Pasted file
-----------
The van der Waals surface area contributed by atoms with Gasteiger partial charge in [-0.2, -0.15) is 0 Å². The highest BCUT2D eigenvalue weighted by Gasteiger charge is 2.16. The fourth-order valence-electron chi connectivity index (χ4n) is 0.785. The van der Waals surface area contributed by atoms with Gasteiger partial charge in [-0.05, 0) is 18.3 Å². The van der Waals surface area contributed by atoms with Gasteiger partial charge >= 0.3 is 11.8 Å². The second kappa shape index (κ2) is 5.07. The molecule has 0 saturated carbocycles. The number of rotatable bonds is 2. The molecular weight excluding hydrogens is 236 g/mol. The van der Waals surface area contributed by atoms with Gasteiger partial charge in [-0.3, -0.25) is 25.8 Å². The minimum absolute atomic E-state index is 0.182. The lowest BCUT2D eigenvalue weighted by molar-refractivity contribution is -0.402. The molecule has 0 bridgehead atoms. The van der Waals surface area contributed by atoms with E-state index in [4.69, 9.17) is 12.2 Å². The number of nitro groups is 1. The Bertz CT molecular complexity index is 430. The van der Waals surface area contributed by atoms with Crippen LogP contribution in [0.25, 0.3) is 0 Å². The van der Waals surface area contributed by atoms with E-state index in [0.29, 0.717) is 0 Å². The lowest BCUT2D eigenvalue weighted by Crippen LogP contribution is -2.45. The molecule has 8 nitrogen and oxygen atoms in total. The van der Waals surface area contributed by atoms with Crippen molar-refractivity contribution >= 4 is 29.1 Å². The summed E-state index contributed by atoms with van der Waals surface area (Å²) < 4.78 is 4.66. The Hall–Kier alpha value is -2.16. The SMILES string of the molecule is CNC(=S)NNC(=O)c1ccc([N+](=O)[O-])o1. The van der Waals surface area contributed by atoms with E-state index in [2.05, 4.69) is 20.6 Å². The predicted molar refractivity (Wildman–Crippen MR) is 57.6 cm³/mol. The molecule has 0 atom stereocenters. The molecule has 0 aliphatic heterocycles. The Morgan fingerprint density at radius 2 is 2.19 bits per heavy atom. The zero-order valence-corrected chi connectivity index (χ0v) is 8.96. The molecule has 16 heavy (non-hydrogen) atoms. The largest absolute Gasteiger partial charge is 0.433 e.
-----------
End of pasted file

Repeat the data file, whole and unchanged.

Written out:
The van der Waals surface area contributed by atoms with Gasteiger partial charge in [-0.2, -0.15) is 0 Å². The highest BCUT2D eigenvalue weighted by Gasteiger charge is 2.16. The fourth-order valence-electron chi connectivity index (χ4n) is 0.785. The van der Waals surface area contributed by atoms with Gasteiger partial charge in [-0.05, 0) is 18.3 Å². The van der Waals surface area contributed by atoms with Gasteiger partial charge >= 0.3 is 11.8 Å². The second kappa shape index (κ2) is 5.07. The molecule has 0 saturated carbocycles. The number of rotatable bonds is 2. The molecular weight excluding hydrogens is 236 g/mol. The van der Waals surface area contributed by atoms with Gasteiger partial charge in [-0.3, -0.25) is 25.8 Å². The minimum absolute atomic E-state index is 0.182. The lowest BCUT2D eigenvalue weighted by molar-refractivity contribution is -0.402. The molecule has 0 bridgehead atoms. The van der Waals surface area contributed by atoms with E-state index in [4.69, 9.17) is 12.2 Å². The number of nitro groups is 1. The Bertz CT molecular complexity index is 430. The van der Waals surface area contributed by atoms with Crippen LogP contribution in [0.25, 0.3) is 0 Å². The van der Waals surface area contributed by atoms with E-state index in [0.29, 0.717) is 0 Å². The lowest BCUT2D eigenvalue weighted by Crippen LogP contribution is -2.45. The molecule has 8 nitrogen and oxygen atoms in total. The van der Waals surface area contributed by atoms with Crippen molar-refractivity contribution >= 4 is 29.1 Å². The summed E-state index contributed by atoms with van der Waals surface area (Å²) < 4.78 is 4.66. The Hall–Kier alpha value is -2.16. The SMILES string of the molecule is CNC(=S)NNC(=O)c1ccc([N+](=O)[O-])o1. The van der Waals surface area contributed by atoms with E-state index in [2.05, 4.69) is 20.6 Å². The predicted molar refractivity (Wildman–Crippen MR) is 57.6 cm³/mol. The molecule has 0 atom stereocenters. The molecule has 0 aliphatic heterocycles. The Morgan fingerprint density at radius 2 is 2.19 bits per heavy atom. The zero-order valence-corrected chi connectivity index (χ0v) is 8.96. The molecule has 16 heavy (non-hydrogen) atoms. The largest absolute Gasteiger partial charge is 0.433 e.